Brown will speak about her cancer diagnosis and operating her own trucking company at this year’s Mid-America Trucking Show in late March in Louisville, Kentucky.

As a final reminder, Brown said May is Melanoma Awareness Month and some dermatologists will conduct free screenings around the country.

“If I can save one person, this will all be worth it to me,” she said.

Read more articles by FreightWaves’ Clarissa Hawes

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Clarissa Hawes, Senior Editor, Investigations and Enterprise

Clarissa has covered all aspects of the trucking industry for 14 years. She is an award-winning journalist known for her investigative and business reporting. Before joining FreightWaves, she wrote for Land Line Magazine and Trucks.com. Clarissa lives in the Kansas City area with her family. If you have a news tip or story idea, send her an email to chawes@freightwaves.com.

10 Comments

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  2. Hello
    I’m a truck driver that has prostrate cancer. I was diagnosed on October 21 , 2018
    The problem is that after 5 yrs old Dominion freight Line
    Fired me on February 28 2019. For illegally hitting 3 small cone’s in a blizzard, now I have no insurance to get treatment.
    So now thanks to old Dominion I will probably die of a curable cancer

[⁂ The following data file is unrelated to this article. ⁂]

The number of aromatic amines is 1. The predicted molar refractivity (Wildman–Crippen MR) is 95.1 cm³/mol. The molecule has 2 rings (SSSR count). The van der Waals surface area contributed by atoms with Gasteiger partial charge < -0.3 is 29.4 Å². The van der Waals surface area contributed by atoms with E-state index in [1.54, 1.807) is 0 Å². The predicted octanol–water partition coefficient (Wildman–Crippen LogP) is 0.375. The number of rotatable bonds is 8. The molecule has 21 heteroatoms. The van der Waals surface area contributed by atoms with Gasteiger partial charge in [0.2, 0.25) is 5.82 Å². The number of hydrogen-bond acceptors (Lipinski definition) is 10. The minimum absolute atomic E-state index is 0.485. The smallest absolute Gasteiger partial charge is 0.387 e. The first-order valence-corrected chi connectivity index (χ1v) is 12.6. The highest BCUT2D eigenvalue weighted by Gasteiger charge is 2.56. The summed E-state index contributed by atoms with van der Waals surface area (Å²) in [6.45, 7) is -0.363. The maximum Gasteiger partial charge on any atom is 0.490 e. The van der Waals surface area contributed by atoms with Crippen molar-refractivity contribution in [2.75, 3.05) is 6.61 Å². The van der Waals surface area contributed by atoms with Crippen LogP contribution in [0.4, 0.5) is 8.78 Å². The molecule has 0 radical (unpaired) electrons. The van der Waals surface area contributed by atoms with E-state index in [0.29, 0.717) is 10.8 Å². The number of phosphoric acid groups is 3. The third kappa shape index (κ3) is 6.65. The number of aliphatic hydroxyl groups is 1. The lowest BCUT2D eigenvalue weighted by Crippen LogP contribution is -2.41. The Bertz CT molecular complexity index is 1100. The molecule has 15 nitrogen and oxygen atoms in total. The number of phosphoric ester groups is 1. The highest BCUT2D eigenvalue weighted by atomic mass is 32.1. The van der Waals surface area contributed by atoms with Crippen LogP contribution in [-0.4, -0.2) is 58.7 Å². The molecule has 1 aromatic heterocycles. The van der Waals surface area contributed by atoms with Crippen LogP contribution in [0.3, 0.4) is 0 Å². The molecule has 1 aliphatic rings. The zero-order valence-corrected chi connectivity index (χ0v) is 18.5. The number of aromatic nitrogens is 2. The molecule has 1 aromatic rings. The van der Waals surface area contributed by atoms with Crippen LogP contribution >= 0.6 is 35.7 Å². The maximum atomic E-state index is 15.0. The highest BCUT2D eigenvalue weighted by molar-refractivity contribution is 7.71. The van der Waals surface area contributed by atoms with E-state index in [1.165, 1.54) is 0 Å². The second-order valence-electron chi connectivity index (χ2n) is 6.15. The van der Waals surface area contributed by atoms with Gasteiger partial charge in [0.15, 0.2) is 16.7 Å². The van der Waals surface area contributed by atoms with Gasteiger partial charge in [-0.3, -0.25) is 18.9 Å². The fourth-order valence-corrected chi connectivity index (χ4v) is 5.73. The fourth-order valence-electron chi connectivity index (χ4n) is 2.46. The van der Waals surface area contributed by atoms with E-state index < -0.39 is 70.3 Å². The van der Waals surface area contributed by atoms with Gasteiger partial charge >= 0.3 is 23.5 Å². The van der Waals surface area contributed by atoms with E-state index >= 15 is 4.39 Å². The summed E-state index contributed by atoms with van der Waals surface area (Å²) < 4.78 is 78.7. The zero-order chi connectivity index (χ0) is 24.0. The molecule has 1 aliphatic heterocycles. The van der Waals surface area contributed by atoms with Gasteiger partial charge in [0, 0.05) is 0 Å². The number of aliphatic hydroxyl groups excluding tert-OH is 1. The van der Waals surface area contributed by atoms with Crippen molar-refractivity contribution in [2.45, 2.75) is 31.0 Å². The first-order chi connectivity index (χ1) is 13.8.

3. My name is Mary. I was diagnosed with stage 1 melanoma in January this year. So far I’ve only had one spot removed. The doctor says my body is fighting it off naturally. It hasn’t metastasized or spread to any other places on my skin. I feel very blessed, but still scared it might come back. My oldest brother passed away in 2014 due to o melanoma. He was the first one in my family to be diagnosed with it. I’m the second person now. It’s hard to stay positive sometimes. But I know I’ll be alright. I’m a strong and positive person. I just say ok, I’ve got cancer. Let’s do what ever I have to do to beat this thing. I know there is a light at the end of the tunnel. I’m going to be fine. So for anyone else going through the same thing, just stay positive. Know there are support groups to help you through this. Sometimes it really helps to talk to someone who is or has been through the same thing you’re going through right now.